Imagine you are majoring in engineering at college, and you are having problems passing advanced calculus, which you need to master to be an engineer. You have failed the class once already, and this time you are getting extra help and have doubled your study efforts, but your grades are still not improving...
Choose Something Else: It is much easier to choose something new to pursue, rather than to just stop pursuing the original thing. In the example situation, it would be very hard to just deselect engineering without knowing what you would select to replace it. However, if you were also interested in psychology, it would then be easier to quit engineering if you were excited to begin a major in psychology. This can also be applied to situations with even more gravity, because this is often part of why people don't leave failing relationships until they meet someone new. It also speaks to the value of exploring new options right away if a pursuit begins to stall.
Sunk Cost: The "sunk cost" principle is important in economics, and it basically refers to how much we have already invested in something. In the previous example, if you wanted to be an engineer your whole life and you had $60,000 of debt related to pursuing engineering, your sunk cost is very high, and thus would naturally be a barrier to quitting, compared to someone who only wanted to be an engineer for 6 months. Unfortunately, if you continue adding more time, energy, and debt to engineering, when it may never pay off, the sunk cost is even greater. Knowing about this principle may help you know when to cut bait, especially if the sunk cost is huge.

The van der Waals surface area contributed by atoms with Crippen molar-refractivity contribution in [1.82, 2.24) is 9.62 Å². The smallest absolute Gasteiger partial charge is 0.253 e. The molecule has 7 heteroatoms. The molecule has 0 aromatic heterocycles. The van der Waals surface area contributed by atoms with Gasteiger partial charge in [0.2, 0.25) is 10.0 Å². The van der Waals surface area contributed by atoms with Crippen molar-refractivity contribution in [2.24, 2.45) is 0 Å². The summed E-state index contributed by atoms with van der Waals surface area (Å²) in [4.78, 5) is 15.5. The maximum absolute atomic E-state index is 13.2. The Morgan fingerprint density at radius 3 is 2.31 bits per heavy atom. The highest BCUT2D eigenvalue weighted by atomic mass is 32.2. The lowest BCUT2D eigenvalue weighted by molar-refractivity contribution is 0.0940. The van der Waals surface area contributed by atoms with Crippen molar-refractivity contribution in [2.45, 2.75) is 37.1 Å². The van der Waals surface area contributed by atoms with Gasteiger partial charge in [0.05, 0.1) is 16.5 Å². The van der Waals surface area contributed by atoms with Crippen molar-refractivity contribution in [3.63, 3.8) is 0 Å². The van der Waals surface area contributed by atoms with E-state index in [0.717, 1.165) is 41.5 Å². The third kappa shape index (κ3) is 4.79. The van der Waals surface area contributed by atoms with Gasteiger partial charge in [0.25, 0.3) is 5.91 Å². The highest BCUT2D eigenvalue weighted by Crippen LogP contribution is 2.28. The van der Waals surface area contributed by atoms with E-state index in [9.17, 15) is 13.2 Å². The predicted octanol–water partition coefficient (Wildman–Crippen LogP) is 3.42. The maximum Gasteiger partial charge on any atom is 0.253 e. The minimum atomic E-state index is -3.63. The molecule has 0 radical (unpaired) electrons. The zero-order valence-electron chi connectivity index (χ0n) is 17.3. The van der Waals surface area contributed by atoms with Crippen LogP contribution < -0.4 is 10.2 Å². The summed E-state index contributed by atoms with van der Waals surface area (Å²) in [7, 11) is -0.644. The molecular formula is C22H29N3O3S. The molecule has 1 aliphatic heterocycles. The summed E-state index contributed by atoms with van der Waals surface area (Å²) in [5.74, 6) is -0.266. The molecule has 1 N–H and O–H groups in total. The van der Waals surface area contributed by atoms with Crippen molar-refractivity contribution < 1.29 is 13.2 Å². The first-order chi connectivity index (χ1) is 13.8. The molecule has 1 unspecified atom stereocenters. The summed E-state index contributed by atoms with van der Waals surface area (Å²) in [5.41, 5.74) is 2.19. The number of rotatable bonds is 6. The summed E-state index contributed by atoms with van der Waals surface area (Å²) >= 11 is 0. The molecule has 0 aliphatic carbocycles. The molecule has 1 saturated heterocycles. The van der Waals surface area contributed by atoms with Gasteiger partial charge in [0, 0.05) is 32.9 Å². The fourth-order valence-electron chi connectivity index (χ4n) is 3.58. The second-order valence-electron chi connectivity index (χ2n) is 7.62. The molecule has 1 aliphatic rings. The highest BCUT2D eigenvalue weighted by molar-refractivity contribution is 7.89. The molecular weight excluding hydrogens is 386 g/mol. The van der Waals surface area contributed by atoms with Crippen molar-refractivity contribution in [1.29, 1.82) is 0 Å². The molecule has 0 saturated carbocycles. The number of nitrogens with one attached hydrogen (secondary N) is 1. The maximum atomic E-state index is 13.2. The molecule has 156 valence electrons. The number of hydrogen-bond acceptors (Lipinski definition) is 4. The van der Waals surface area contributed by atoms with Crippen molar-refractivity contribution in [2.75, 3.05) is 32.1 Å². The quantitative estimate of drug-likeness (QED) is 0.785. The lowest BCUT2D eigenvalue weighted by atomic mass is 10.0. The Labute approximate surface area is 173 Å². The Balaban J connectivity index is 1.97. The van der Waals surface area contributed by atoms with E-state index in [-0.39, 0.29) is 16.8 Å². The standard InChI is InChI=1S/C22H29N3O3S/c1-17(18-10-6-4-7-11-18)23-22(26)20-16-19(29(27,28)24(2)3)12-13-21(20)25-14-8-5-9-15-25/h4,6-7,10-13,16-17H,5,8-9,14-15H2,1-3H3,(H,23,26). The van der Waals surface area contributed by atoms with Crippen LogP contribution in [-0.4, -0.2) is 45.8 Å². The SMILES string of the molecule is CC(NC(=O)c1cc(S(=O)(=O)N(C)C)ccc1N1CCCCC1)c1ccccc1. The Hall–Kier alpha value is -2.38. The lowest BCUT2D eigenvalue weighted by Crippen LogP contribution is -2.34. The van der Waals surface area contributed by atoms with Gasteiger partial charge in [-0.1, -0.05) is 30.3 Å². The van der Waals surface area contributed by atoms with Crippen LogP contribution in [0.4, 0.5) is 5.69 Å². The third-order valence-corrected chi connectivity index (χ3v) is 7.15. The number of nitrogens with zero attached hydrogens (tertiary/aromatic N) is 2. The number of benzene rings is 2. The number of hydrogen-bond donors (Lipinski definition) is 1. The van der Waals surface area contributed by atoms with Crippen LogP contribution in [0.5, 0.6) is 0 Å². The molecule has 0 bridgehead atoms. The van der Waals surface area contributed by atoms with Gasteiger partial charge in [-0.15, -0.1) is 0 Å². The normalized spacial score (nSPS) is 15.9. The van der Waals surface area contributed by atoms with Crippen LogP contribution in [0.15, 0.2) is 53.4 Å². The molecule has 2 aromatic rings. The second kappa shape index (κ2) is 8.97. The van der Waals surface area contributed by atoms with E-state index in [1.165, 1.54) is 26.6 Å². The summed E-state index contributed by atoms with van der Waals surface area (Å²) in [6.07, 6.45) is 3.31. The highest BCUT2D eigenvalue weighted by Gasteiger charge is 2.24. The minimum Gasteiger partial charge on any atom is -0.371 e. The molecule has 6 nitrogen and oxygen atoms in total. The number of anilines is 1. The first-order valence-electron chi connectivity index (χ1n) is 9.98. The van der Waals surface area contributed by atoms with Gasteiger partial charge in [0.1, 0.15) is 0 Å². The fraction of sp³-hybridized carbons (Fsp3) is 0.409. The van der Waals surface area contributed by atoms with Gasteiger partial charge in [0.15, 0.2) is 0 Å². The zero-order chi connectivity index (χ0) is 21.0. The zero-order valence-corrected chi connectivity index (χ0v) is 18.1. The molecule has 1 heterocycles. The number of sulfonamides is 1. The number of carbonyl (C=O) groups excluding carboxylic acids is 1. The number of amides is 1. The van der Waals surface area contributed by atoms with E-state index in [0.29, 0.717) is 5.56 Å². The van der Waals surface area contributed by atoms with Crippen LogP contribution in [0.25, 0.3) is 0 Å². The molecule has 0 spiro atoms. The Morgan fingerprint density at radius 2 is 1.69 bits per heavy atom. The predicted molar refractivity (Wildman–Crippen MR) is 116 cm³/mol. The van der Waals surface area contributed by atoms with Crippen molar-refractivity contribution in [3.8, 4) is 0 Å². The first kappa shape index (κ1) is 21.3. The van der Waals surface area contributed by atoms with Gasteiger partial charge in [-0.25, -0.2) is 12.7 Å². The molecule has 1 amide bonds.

Opportunity Cost: Right next to sunk cost is opportunity cost, which represents the opportunities you are missing out on by continuing to pursue the original thing. In the example, every semester as an engineering major is also another semester that you would not be majoring in something else that would be better for you. Examining opportunity cost can be important in determining whether quitting is a good idea for you.
Giving Up With Grace
Other barriers to quitting are the potential grief, strain of having to reform our identity, and social pain or embarrassment. For the social component, I have found that the way we tell people will influence the perceptions they have about it. Meaning, if someone is likely to be disappointed, hurt, or critical of your quitting, the way you communicate it will influence their response. So the following is a 4 component process for how to communicate your quitting decision to other people who may not agree with it.